Representation of Lyotard's Philosophical Opinions in Cinema

sediqeh Pourmokhtar, Seyed Reza Hosseini

Abstract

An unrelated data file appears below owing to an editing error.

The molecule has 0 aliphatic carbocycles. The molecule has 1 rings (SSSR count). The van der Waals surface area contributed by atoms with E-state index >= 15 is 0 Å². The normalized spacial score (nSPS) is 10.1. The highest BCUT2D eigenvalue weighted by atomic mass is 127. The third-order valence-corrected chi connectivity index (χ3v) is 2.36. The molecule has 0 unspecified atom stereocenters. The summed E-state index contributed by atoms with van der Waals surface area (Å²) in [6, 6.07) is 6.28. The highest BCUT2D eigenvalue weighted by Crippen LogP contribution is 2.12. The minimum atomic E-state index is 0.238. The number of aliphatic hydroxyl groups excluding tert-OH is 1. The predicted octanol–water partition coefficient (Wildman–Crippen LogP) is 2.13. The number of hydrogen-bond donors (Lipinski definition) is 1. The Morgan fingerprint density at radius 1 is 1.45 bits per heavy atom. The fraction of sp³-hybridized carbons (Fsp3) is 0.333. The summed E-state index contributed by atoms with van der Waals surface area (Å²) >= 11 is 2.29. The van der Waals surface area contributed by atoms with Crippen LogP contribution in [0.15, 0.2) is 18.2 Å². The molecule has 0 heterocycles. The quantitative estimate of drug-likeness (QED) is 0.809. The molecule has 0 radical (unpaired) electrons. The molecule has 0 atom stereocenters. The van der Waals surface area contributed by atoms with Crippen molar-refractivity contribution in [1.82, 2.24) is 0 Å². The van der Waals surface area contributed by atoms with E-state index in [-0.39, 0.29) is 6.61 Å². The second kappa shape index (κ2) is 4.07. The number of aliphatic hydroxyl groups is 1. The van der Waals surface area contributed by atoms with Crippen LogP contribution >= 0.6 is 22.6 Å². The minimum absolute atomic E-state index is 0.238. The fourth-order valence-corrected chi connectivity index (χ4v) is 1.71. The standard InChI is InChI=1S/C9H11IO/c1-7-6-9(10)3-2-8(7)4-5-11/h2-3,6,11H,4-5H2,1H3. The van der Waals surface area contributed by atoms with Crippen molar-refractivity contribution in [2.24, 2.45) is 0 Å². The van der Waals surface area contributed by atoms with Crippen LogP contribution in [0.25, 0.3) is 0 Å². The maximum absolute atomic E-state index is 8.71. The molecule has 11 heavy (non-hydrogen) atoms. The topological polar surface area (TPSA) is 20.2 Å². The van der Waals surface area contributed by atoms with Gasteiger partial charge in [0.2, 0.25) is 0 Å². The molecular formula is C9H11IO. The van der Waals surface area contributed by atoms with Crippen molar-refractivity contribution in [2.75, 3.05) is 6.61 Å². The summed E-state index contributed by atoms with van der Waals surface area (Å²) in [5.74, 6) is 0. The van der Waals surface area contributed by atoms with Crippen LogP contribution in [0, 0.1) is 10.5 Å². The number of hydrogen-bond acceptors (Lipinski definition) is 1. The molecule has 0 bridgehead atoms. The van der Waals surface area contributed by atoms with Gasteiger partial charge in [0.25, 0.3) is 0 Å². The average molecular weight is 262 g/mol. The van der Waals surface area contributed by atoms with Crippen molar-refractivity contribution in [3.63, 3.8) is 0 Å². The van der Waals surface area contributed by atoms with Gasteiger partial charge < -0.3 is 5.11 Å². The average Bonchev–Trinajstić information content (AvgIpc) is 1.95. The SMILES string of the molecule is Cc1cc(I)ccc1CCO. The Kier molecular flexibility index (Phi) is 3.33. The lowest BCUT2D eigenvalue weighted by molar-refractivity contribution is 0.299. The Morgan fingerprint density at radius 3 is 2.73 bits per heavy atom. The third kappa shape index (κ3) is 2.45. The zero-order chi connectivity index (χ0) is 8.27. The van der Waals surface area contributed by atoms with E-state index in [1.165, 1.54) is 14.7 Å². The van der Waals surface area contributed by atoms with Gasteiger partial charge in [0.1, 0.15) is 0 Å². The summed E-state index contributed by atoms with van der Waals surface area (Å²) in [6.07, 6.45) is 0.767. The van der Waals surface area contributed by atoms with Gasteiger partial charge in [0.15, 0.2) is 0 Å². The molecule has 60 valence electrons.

Jean-Francois Lyotard (1924-1998), one of the most prominent critical thinkers of the second half of the 20th century, is most famous for his analyzes of postmodernism and postmodernity. Lyotard believes that the great theoretical metanarratives and the liberation of modernity, useful in organizing knowledge for humanity, have lost their credibility and power in the postmodern world. In another part of his speech, Lyotard considers the role of art to break down reasonableness, and argues that modern and postmodern art refers to the great idea of showing the boundaries of understanding and new possibilities. The reflection of the postmodern situation that he analyzes can see in the film The Amour of the Austrian director Michael Haneke (1942- ). This research has done through a descriptive-analytical method and its main purpose is to help better understand the postmodern cinema. It also seeks to answer the question of how the Lyotard postmodern status is portrayed in Haneke's Amour film? Finding and tracking Lyotard's opinions in the Amour film, this article concludes that the film represents the post-modern situation Lyotard describes, in which the metanarratives have lost their effectiveness and the postmodern replaces this situation.

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